How has your previous employment experience aided your tenure at Vizeum?
I have always been fascinated by how people make decisions and how that impacts brands. When I started, the bulk of this work was being done at creative agencies, but more and more I found that the data on decision-making was coming from the media agency. This highlighted the importance of integration across disciplines and led me to seek out a role more specifically focused on communications planning and media. After having spent years at creative agencies and on the client side, I felt it was critical to go where the data is. This breadth of experience has been critical to our approach with clients and has allowed us to play a more strategic role in defining the way brands are being built. We look at media in the context of the total marketing challenge, vs. just building media plans.

What have the highlights and challenges been during your tenure at Vizeum?
Launching a new media brand in the US was definitely a challenge, even though we had been established globally since 2003. We focused on our core positioning around innovation and on areas where we had real strength, like the millennial and affluent audiences. It took what felt like a very long year to get traction, and then within an 18-month period, we grew the business over 300%. During that time, we added a terrific group of clients and had an opportunity to build an incredibly talented team. I am proud of the work we have done for our clients and am continually inspired by the ideas that come from our team.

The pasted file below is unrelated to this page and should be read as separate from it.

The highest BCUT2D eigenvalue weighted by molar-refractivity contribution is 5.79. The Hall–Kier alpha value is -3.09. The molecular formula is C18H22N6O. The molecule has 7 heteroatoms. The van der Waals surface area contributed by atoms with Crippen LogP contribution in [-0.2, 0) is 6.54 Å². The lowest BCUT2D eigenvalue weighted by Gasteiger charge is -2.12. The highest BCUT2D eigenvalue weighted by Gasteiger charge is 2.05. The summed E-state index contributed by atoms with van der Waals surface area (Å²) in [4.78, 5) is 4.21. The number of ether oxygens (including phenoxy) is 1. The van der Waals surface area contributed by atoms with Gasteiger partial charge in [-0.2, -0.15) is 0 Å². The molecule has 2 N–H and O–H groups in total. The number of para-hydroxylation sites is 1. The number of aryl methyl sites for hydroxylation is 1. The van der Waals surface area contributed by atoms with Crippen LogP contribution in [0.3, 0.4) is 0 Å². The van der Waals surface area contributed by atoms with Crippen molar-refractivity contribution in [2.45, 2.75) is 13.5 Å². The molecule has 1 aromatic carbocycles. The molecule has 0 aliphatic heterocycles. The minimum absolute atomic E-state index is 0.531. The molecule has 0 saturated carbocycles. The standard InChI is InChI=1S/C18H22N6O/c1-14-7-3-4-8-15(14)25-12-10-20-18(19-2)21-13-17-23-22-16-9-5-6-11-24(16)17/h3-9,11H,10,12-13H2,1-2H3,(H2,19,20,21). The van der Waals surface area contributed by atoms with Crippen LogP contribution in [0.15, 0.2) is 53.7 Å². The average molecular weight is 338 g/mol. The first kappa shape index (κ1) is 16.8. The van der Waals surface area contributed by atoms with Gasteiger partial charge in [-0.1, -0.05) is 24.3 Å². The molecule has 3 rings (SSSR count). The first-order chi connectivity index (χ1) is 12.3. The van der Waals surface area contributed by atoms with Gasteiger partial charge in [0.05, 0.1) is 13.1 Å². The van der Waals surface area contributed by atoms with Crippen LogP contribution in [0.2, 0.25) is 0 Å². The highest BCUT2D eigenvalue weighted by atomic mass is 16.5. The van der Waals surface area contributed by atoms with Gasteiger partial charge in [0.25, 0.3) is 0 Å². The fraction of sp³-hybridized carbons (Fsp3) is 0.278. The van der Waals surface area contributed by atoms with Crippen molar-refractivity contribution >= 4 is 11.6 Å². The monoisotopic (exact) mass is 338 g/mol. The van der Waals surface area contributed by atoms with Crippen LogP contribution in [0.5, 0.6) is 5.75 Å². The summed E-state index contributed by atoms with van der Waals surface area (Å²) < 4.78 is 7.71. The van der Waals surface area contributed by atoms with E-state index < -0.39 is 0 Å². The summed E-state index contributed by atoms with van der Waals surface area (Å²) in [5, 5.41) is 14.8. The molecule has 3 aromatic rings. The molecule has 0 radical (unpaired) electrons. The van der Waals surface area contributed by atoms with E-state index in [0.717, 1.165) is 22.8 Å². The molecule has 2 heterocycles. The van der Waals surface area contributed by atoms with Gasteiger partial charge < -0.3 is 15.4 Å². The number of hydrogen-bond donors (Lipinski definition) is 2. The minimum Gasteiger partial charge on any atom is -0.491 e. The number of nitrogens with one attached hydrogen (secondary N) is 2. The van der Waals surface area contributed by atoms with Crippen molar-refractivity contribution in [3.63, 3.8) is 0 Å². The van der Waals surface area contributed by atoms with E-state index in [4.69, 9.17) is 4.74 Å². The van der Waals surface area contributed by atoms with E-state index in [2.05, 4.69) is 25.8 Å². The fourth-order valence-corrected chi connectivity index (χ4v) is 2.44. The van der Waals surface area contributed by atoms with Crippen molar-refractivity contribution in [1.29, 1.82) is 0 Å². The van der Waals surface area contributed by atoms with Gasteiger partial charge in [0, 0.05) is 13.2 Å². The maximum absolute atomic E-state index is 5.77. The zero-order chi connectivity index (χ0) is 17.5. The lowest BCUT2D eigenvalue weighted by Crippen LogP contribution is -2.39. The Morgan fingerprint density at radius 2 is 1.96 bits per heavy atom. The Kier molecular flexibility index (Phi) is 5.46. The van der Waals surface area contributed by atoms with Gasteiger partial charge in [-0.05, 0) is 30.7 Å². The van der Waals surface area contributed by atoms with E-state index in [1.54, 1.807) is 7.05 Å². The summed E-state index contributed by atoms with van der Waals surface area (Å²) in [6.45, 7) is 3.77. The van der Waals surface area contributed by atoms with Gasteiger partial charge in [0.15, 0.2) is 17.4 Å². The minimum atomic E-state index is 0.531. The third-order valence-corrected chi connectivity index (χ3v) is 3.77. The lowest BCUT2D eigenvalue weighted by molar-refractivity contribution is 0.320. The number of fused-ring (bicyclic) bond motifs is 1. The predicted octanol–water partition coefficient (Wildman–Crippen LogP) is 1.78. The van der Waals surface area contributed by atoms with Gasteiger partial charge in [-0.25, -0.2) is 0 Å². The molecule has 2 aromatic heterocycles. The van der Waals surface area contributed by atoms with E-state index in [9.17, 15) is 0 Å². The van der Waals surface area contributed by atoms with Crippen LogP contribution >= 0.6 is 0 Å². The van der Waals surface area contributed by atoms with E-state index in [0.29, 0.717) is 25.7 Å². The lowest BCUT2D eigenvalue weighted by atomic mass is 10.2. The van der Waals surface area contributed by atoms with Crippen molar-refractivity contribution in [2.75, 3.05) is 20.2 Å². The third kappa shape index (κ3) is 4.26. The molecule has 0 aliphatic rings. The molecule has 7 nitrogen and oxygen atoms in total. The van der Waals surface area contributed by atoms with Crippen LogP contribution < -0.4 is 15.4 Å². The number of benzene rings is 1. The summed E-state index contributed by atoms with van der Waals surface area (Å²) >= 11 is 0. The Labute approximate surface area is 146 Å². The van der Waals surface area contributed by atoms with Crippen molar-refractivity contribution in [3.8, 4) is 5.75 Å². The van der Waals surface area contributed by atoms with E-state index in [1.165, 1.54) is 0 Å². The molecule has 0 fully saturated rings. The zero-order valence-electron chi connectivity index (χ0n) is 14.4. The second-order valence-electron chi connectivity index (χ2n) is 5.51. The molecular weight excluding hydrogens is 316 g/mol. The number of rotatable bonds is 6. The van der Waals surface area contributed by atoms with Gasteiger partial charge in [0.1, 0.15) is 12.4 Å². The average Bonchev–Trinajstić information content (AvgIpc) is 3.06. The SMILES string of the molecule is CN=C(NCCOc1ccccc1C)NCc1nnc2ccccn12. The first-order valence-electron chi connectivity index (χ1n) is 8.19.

What advice can you offer to women who want a career in marketing?
Be prepared not to take a linear path. I think having a diverse set of experiences is very important right now. There is a huge amount of change in marketing and the technology that supports it. This is impacting how products go to market and how consumers interact with brands. At the client level, industry after industry is reinventing itself - music, hospitality, car and taxi usage - just to name a few. What we learn from one functional area or category can often be applied in a new way, even in very disparate categories. For example, I have felt that my experience in alcoholic beverages and financial services has been quite complementary.

What is the most important lesson you've learned in your career to date?
Never stop learning. Always put yourself in positions where you continue to reevaluate your skillset and identify your strengths and weaknesses. Five years ago, when Twitter was pretty nascent, I recognized a need to be engaged and to understand it at a visceral level. This was no small task as I read through my Twitter feeds and saw there was a language more complex than most people's Starbucks order. Because virtually no one I knew was on Twitter, I read Twitter for Dummies and I taught myself how to do it. And now I have over 16,000 followers, a 60+ Klout score, and use it every single day. Push yourself to learn new things, even when they're outside your comfort zone. You won't regret it.